A longitudinal study was conducted by Secchi et al in ten referral centers in Argentina from 1975 to 2007. The result analysis was divided into two study groups (1975-1990 and 1991-2007). A total of 1412 patients underwent radical, conservative and combined surgical procedures. Radical procedures (396 patients) included total pericystectomy (removal of cyst and 1-2 cm of normal parenchyma), total cystectomy (complete removal of cyst) or liver resection. Conservative surgical procedures (748) included the Mabit procedure (deroofing of the cyst and extraction of the parasite with omentoplasty and external drainage of the cyst cavity), the Posadas procedure (deroofing of the cyst with captionage of the cavity without drainage), partial pericystectomy (leaving a deeply situated part of cyst wall within the liver), marsupialization and inter cysto-jejunal drainage. Combined procedures (268) included associated radical and conservative procedures, conservative procedures associated with liver resections and concomitant surgical or endoscopic biliary procedures. Laparoscopic surgery was done in patients with Gharbi’s type 1 to type 3 in a laparoscopically accessible location, namely left lateral and right anterior segments. PAIR technique was used in large Gharbi’s type 1and type 2 hydatid liver cysts and in patients refusing surgery. The overall mortality and complication rate was 1.8 and 39% respectively. The complication rate was significantly lower in group 1 (26%) compared to group 2 (45%). There was a significant decrease in mortality (2.3% vs 1%), complications (42% vs 34%) and early reoperation rates (12% vs 6%) between the first part (918 patients) and second part (494 patients). During median follow up of 7 years there was a significant decrease in the first part of the study in the reoperation rate (8.4% to 3%) and in disease recurrence. In our study, among the patients with infected hydatid cyst of the liver, external tube drainage was done in seven patients and omentoplasty in three patients. In a study conducted by Wagholikar et al, out of five patients with infected hydatid cysts, external tube drainage was done in two patients and omentoplasty in three patients. In their study, they reported a biliary fistula in one of the patients managed by external tube drainage. In a large series of 304 patients, external drainage was associated with high incidence of infective complications (29.5%) and long lasting biliary fistulae (8.2%). In our study, biliary fistula was seen in only 1 (5.56%) patient managed by external tube drainage. Out of six patients with intrabiliary rupture, omentoplasty was done in two patients and internal drainage in four patients. On the other hand, intrabiliary rupture was treated with omentoplasty in two cases and internal drainage in other two cases in a study conducted by Wagholikar et al. In a series of 155 cases of liver hydatid, omentoplasty was associated with a significantly lower incidence of external fistula and infection compared to external drainage. Dawson et al conducted a study involving 48 patients and concluded that omentoplasty is the best technique as it is associated with shorter hospital stay and lower incidence of biliary fistula. In our study, four cysts were drained internally in the form of choledochoduodenostomy in one patient and choledochojejunostomy in three patients. In all four patients, CBD was grossly dilated. Internal drainage is safe and useful procedure and is advised in presence of a major biliary communication which is difficult to close or where closure of the communication may compromise biliary drainage or where CBD is grossly dilated. Cystojejunostomy has a dual advantage of internally draining the biliary fistula and managing the residual cavity. The stoma should always be located in the dependent site to ensure adequate drainage. Wagholikar et al, reported safe and successful internal drainage in two cases. In another study conducted by Lygidakis, internal drainage was done in 18% of cases with intrabiliary rupture. Alwan performed internal drainage in 10 out of 14 patients with biliary communication with good results in comparison to the remaining four patients who had external biliary fistulae for 3 mo to 4 mo following external drainage. In another study conducted with Wagholikar et al in 2003, internal drainage in the form of choledochojejunostomy was done in 4 patients and Roux-en-y cystojejunostomy in four patients. They reported high incidence of infective complications (38%) with this procedure with suppuration of residual cavity in two patients treated with internal drainage, which necessitated percutaneous external drainage. The hydatid cyst in the liver does not collapse after evacuation as it is lined by ectocyst, thereby leaving a residual cavity. This situation is more likely to be encountered when the cyst is large or in a calcified cyst. If the internal drainage is not dependent or the cyst is located in the superior segment, stagnation of the contents will occur. The two patients who presented to us with intraperitoneal rupture were dealt with the management of primary cyst, thorough peritoneal lavage with scolicidal agents and external drainage and postoperative chemotherapy. In a study of Wagholikar et al, one patient had free intraperitoneal rupture and underwent surgical exploration with management of primary cyst, peritoneal lavage and external drainage. Wagholikar et al reported intrathoracic rupture in one patient. However, we did not encounter such a patient during our study. Salemis described a case of 55 years old female patient who was diagnosed with a giant hydatid cyst occupying the entire left lobe of the liver. Partial cystectomy was done and the residual cavity was managed by combination of suture obliteration and omentopexy. We did not perform partial cystectomy in any of our patients.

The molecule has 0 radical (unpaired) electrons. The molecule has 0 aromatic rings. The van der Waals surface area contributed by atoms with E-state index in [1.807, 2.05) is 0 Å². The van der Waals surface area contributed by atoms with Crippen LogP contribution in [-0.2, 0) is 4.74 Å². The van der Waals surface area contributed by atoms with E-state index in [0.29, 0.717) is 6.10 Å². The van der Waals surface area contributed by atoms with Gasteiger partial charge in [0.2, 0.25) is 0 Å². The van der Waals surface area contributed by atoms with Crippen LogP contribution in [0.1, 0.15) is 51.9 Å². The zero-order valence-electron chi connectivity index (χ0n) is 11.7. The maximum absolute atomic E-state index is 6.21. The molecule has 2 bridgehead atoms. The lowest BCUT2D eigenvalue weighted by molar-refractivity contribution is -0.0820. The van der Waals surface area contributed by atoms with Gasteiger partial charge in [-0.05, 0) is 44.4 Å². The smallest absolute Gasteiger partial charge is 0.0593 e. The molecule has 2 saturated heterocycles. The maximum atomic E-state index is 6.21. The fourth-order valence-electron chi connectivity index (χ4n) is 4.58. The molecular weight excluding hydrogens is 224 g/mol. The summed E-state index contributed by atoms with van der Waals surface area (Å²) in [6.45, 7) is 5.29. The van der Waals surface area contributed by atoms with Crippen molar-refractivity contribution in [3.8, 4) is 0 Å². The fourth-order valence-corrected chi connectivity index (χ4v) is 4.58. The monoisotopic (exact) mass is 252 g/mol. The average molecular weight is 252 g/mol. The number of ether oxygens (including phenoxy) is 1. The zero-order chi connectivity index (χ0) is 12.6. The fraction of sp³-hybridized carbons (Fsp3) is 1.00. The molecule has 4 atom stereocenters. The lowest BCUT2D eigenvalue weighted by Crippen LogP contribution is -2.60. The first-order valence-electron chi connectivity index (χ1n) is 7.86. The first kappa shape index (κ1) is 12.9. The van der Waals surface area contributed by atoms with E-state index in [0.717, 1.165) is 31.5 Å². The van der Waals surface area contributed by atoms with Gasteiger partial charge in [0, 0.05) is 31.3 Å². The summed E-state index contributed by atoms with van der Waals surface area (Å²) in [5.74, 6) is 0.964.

Pericystectomy consists of removing the cyst en block along with 1-2 cm of surrounding liver parenchyma. Pericystectomy is an ideal procedure for multivesicular cysts and calcified cysts especially if there is bile duct communication. It should be avoided for cysts impinging on major hepatic veins or inferior vena cava and close to the hilum. Long term results of the surgery have been found to be excellent, although recurrence has been seen even 40 years later. However the major problem is that large numbers of patients are lost for follow up so accurate data is not available.